Texas A&M Students Make Physics Fun, With “Real Physics Live” Video Series

Have you ever seen air frozen solid? What about a tricycle with square wheels that can actually be pedaled? These oddities and more are on display in Real Physics Live, a new series of videos from physics and astronomy students at Texas A&M.

While there’s no shortage of cool physics demos on the internet, it’s rare to see ones as well-done and concise as Real Physics Live. Clocking in at two or three minutes per video, the ongoing series is just the right blend of educational and engaging—without stretching the attention span.

On top of being a great resource for anyone looking to learn a little about their universe in a quick and exciting way, Real Physics Live is a treasure trove of ideas for anyone looking to bring a physics “demo show” to their community. Some of their demos require professional equipment or a little construction, like the ones that rely on liquid nitrogen or a vacuum pump, but others can easily be adapted into home experiments with nothing but around-the-house materials like a hair dryer or leaf blower.

Some of the coolest phenomena in the series are of the “don’t try this at home” variety. Although plenty of mischief-makers have made pressure-based “boom bottles” out of an empty two liter and dry ice in a trashcan, these students take all the necessary precautions for their liquid nitrogen-based rendition of the experiment, using a water barrel to absorb the explosion’s shock and create an impressive visual display.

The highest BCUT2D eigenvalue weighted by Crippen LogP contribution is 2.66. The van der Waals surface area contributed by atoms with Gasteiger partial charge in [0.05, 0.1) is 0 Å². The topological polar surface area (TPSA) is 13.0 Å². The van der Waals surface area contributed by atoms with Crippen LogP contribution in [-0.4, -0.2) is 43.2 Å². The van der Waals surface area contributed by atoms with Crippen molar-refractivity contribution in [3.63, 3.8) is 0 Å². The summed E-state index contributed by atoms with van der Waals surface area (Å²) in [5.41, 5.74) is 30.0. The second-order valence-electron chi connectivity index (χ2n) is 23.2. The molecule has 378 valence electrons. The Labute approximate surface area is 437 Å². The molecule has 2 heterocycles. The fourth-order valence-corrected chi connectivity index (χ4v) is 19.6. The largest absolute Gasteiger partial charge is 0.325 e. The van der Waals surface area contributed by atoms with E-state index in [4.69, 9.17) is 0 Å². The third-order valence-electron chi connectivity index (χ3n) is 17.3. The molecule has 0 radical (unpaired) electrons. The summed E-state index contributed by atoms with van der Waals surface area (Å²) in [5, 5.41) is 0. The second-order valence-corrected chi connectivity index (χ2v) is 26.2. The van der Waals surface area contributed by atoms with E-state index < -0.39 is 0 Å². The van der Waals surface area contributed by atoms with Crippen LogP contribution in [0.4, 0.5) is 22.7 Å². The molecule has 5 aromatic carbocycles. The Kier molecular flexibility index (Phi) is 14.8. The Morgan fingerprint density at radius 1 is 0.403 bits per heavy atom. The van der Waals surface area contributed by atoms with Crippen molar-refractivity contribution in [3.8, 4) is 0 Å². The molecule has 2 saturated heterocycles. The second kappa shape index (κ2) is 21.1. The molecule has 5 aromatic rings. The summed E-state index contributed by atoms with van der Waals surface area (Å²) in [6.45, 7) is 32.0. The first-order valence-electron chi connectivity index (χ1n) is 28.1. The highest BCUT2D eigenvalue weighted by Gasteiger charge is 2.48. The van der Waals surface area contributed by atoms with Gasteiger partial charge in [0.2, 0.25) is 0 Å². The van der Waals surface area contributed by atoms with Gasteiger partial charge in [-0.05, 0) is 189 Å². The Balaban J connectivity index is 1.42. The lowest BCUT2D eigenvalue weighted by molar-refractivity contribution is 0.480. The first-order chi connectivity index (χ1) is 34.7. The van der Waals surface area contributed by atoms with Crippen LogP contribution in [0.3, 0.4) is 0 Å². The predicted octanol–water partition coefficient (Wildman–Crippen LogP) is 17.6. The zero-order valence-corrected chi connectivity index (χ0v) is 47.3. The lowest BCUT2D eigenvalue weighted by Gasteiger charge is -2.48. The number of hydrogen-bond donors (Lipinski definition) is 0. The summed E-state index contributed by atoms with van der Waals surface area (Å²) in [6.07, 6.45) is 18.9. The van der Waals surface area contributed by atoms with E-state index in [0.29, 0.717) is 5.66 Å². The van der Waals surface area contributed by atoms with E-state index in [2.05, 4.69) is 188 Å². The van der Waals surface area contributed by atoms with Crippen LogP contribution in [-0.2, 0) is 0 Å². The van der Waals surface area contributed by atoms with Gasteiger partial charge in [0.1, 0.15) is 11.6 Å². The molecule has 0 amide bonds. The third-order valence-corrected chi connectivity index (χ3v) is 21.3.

In another video, a demonstrator holds bubbles of highly flammable methane in his hand and—wearing a flame-retardant jacket, of course—setting them alight. How does he avoid getting scorched? Watch the video below to find out, and check out the rest of the series at RealPhysicsLive.com!

Probably the coolest part about this whole series, though, is that these students produced it without having to drop a dime of their own money—the project was funded through American Physical Society’s Public Outreach Grants program! If you’re in the US and have an original, outside-the-classroom and outside-the-box idea that brings physics to the larger public, you can apply for the funds it takes to see your project through! Every year, we bring together a committee of scientists, educators, and outreach professionals to review the applications we receive, and those that get approved can receive up to $10,000 in funding for their endeavor. Although this year’s application deadline has already passed, it’s never too early to start prepping next year’s proposal!

Stephen Skolnick

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